Tuesday, November 22, 2011


            Not all of us can claim whiz-kid status in the fast-moving world of cyberspace. I count myself fortunate to live with a whiz, even when the concept he’s earnestly explaining to me might as well be in Klingon. As a lyric in a Tom Rush song goes, “The words are nice the way they sound, / It doesn’t matter what they mean.”

            Nonetheless. I recently learned that a not inconsiderable number of readers receive GFTGU in an email format, which means they miss out on the bells and whistles of the actual website. These include subscribing options, lists of acronyms, good reads and pertinent websites, a handy search function, an archive, a constantly updating site meter, and a poll application (remember the lightning bug question back in June?).  No ads will pop up, because I refuse to flog anything.

         Tim gave our friend Chuck extensive instructions in an email. Apparently, Chuck doesn’t speak Klingon either. So for all of us hapless old farts, here’s the drill in pictures. (At last! A use for those early-childhood education classes I took 400 years ago!)

             How does one get to the blog website?

           Type gardeningfromthegroundup.blogspot.com—all one word, no spaces—in your browser’s search bar. Click “Search.” We use Google, so it looks like this on my computer:

           The computer will then display a page of clickable “Gardening from the Ground Up” options, like this:

            Click on one that looks promising. My sophisticated method is to start at the top. Anything that says “Blog archive” or lists a specific title in the text will get you here:

                 Ooooh! you purr.

            The left side of the site is the post. If you click on the pictures, they enlarge. If you click on highlighted text, it will take you to the website I’ve been talking about. On the right side are the bells and whistles mentioned above.

Directly below the title picture is the site meter, steadily counting hits. Under that is the SUBSCRIBE NOW: FEED ICON in black print, followed by an orange icon and Subscribe in a Reader in green print, just above a “Blotanical” tag. (Blotanical is a gardening-blog clearinghouse site I signed up for at Tim’s behest. I don’t really know why.) Ignore all that stuff.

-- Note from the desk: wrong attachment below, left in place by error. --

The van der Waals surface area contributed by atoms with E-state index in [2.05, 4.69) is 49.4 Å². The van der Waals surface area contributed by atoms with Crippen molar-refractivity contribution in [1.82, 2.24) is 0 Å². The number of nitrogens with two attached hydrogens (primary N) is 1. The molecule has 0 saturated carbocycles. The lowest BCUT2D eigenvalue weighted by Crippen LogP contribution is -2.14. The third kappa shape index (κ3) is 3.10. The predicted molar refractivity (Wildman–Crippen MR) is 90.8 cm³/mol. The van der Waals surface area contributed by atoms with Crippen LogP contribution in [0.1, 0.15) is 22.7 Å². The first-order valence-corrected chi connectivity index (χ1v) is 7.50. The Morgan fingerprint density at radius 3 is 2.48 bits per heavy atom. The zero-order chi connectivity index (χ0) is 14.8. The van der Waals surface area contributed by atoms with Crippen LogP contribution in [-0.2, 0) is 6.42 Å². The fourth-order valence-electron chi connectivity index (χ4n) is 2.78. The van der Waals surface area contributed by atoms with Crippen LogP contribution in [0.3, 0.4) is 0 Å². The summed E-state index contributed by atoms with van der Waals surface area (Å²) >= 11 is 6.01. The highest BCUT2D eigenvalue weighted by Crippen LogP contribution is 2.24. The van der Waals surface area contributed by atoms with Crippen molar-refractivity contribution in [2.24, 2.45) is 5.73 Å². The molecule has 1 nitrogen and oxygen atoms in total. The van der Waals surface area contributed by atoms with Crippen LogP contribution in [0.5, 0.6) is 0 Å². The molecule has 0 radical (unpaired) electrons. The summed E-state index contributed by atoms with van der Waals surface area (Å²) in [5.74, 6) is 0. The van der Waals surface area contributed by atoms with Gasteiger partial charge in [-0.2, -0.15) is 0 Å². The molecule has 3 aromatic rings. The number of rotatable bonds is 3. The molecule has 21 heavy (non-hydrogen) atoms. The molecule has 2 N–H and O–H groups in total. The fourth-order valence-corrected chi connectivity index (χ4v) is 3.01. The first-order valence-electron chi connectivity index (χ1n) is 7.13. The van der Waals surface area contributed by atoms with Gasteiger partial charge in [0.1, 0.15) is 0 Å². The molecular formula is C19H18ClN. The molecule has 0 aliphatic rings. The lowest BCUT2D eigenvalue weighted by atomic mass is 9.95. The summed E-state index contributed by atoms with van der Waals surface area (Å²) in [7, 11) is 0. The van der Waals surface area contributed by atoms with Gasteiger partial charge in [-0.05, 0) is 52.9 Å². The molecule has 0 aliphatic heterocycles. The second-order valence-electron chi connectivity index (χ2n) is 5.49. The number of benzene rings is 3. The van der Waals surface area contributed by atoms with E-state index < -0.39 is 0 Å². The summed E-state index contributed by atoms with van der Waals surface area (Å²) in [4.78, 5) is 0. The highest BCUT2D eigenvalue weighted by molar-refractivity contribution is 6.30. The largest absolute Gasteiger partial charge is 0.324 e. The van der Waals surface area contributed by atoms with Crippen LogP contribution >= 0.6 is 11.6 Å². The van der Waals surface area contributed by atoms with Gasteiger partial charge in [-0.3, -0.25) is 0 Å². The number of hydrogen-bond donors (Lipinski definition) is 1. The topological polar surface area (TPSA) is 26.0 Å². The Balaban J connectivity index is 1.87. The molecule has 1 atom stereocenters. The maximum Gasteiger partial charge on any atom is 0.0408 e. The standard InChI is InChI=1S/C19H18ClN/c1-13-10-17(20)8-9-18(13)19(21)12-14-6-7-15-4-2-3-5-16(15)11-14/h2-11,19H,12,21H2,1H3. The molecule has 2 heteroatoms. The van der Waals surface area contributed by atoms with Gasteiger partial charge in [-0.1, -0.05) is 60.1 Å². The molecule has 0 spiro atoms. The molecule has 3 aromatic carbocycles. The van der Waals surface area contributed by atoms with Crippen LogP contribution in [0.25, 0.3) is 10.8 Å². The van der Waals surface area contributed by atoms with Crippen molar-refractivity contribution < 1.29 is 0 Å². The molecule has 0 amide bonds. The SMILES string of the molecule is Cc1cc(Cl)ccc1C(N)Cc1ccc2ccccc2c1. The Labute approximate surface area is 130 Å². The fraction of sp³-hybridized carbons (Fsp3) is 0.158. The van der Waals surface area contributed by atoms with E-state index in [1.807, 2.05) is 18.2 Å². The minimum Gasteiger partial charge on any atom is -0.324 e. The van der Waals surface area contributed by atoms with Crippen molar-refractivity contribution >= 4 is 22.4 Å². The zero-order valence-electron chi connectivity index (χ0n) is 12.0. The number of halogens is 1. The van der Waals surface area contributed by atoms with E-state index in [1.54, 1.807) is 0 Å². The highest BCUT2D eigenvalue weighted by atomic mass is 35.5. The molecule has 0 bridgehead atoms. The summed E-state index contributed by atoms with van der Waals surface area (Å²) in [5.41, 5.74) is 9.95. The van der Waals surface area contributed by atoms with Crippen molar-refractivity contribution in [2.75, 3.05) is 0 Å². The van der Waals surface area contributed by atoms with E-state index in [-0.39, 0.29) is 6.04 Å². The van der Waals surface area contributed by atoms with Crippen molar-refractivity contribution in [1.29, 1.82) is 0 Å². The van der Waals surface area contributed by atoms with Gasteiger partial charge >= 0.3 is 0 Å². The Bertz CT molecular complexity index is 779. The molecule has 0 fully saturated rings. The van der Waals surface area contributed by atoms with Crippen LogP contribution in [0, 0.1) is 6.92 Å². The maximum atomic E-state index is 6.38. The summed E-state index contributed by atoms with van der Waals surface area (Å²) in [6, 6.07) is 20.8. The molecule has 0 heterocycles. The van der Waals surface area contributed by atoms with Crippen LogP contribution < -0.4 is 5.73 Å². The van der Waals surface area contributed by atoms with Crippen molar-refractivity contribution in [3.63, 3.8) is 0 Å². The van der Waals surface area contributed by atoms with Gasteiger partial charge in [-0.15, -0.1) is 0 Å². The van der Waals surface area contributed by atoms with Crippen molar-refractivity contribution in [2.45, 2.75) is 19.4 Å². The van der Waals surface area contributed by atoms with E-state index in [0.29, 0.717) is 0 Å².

Under Blotanical, however, are the magic words SUBSCRIBE VIA EMAIL in black, followed by Subscribe to Gardening From the Ground Up by Email. You’ll want to click on the green words, which will take you to this page:

Type in your email address and decode the magic symbol, then click on “Complete Subscription Request.” Bob’s your uncle, you’re in!

Ahhhh! you murmur.

The very next time I enter a post, you’ll get an email that will look something like this:

Here's what I get from the blog Gardening Gone Wild. I just click on the grey title, and the site pops up. Easy peasy, right?

If you continue scrolling down the right side of the GFTGU site, you’ll pass ACRONYMS EXPLAINED, GOOD READS, and LINKS TO SOURCES AND SITES before getting to the next batch of interesting stuff, which looks like this:

SEARCH THIS BLOG is for finding specific topics by using keywords. For instance, if you want to find the post that shows how to plant bulbs without digging, type “bulbs” in the box and click “Search.” Go back up to the top of the left side of the site, where every reference to bulbs will be listed in a clickable format. Pretty neat, huh?

Under SEARCH THIS BLOG is FOLLOWERS. If you’d like to become a follower, click on Join This Site in the blue box. This is what comes up:

Click on wherever you have your email account: mine is Google. A new screen’ll pop up:

Sign in and follow instructions.

Below the followers is the BLOG ARCHIVE, a list of all posts to date, which might be of use someday.

One last explication, about making comments. At the very bottom of the post, after I thank you for dropping by, you’ll see this:

Click on 0 Comments, and this is what comes up:

Type in your comment, and I promise to respond.

Oho! you say.

So that’s all there is to it. Let me know if the pictorial approach helped (Chuck). And thanks for dropping by.